Domino Upgrade

VersionSupport end
Upgrade to 9.x now!
(see the full Lotus lifcyle) To make your upgrade a success use the Upgrade Cheat Sheet.
Contemplating to replace Notes? You have to read this! (also available on Slideshare)


Other languages on request.


Useful Tools

Get Firefox
Use OpenDNS
The support for Windows XP has come to an end . Time to consider an alternative to move on.

About Me

I am the "IBM Collaboration & Productivity Advisor" for IBM Asia Pacific. I'm based in Singapore.
Reach out to me via:
Follow notessensei on Twitter
Amazon Store
Amazon Kindle
NotesSensei's Spreadshirt shop
profile for stwissel on Stack Exchange, a network of free, community-driven Q&A sites

« Now we are token - Authorization using JSON Web Token in Domino | Main| Mach Dich auf die Socken! »

Annotations to supercharge your vert.x development

ProjectCastle is well under way. Part of it, the part talking to Domino, is written in Java8 and vert.x. With some prior experience in node.js development vert.x will look familiar: base on event loop and callbacks, you develop in a very similar way. The big differences: vert.x runs on the JVM8, it is by nature of the JVM multi-threaded, features an event bus and is polyglot - you can develop in a mix of languages: Java, JavaScript, Jython, Groovy etc.
This post reflects some of the approaches I found useful developing with vert.x in Java. There are 3 components which are core to vert.x development:
  • Verticle

    A unit of compute running with an event loop. Usually you start one Verticle (optional with multiple instances) as your application, but you might want/need to start additional ones for longer running tasks. A special version is the worker verticle, that runs from a thread pool to allow execution of blocking operations
  • EventBus

    The different components of your application message each other via the EventBus. Data send over the EventBus can be a String, a JsonObject or a buffer. You also can send any arbitrary Java class as message once you have defined a codec for it
  • Route

    Like in node.js a vert.x web application can register routes and their handlers to react on web input under various conditions. Routes can be defined using URLs, HTTP Verbs, Content-Types ( for POST/PUT/PATCH operations)
Ideally when defining a route and a handler, a verticle or a potential message for the EventBus, all necessary code stays contained in the respective source code file. The challenge here is to register the components when the application starts. Your main Verticle doesn't know what components are in your application and manually maintain a loader code is a pain to keep in sync (besides leading to merge conflicts when working in a team).
Java annotations to the rescue! If you are new to annotations, go and check out this tutorial to get up to speed. For my project I defined three of them, with one being able to be applied multiple times.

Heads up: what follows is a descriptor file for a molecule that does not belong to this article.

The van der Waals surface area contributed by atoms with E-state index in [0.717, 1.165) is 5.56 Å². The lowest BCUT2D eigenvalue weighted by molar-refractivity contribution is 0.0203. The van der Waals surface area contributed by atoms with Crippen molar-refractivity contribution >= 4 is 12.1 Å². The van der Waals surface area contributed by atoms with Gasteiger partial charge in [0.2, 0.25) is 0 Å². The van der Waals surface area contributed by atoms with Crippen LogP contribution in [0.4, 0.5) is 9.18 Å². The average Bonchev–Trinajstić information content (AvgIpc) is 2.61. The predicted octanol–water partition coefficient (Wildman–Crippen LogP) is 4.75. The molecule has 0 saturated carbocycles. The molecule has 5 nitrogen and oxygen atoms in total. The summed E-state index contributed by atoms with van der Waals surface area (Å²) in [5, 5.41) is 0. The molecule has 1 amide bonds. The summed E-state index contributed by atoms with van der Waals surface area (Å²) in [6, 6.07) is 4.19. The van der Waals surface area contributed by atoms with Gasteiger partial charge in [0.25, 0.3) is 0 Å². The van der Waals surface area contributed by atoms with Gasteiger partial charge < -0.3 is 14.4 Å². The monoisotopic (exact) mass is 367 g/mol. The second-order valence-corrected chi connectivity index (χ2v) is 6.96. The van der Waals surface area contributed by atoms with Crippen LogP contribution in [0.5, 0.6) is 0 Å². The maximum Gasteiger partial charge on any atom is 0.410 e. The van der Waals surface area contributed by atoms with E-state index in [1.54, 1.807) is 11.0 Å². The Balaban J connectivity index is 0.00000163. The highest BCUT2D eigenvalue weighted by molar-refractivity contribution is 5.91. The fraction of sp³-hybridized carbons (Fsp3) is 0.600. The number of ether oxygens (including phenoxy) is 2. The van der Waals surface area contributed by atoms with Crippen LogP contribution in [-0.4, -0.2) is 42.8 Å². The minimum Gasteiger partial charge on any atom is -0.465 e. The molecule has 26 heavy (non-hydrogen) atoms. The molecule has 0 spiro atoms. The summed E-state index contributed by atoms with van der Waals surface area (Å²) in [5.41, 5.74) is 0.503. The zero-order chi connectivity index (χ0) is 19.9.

A class annotated with CastleRequest registers its handler with the EventBus, so the class can be sent over the EventBus and get encoded/decode appropriately. A special value for the annotation is "self" which indicates, that the class itself implements the MessageCodec interface
public @interface CastleRequest {
  // We use value to ease the syntax
  // to @CastleRequest(NameOfCodec)
  // Special value: self = class implements the MessageCodec interface
  String value();


This annotation can be assigned multiple times, so 2 annotation interfaces are needed
public @interface CastleRoute {
  String route();
  String description();
  String mimetype() default "any";
  String method() default "any";

and the repeatability annotation (new with Java8):
public @interface CastleRoutes {
  CastleRoute[] value();


Classes marked with this annotation are loaded as verticles. They can implement listeners to the whole spectrum of vert.x listening capabilities
public @interface CastleVerticle {
  String type() default "worker";
  int instances() default 0;
  boolean multithreaded() default false;

Loading it all

With a little glue code (see below), all Verticles, Routes and Codecs get loaded by looking up the annotations. You add a new file or remove one: no additional action is required.
Since traversing all classes is expensive, we have one method that does that once calling the 3 different annotation processors once for each class
private void loadClassesByAnnotation(final Router router) {
    try {
      // Get the classes from the current loader to check for more
      final ClassPath classPath = ClassPath.from(this.getClass().getClassLoader());
      // Extract the package name from the full class name
      String packageName = this.getClass().getName();
      packageName = packageName.substring(0, packageName.lastIndexOf("."));
      // Get all classes in this tree
      for (final ClassInfo classInfo : classPath.getTopLevelClassesRecursive(packageName)) {
        final Class candidate = classInfo.load();
    } catch (IOException e) {

  @SuppressWarnings({ "rawtypes", "unchecked" })
  private void loadCodecByAnnotation(final Class candidate) {
    EventBus eventBus = this.vertx.eventBus();
    final Annotation[] annotation = candidate.getAnnotationsByType(CastleRequest.class);
    // Registering all Codecs
    for (int i = 0; i < annotation.length; i++) {
      try {
        final CastleRequest cr = (CastleRequest) annotation[i];
        final String codecClassName = cr.value();
        Object codecCandidate;
        if (codecClassName.equalsIgnoreCase("self")) {
          // The object contains its own message codec
          codecCandidate = candidate.newInstance();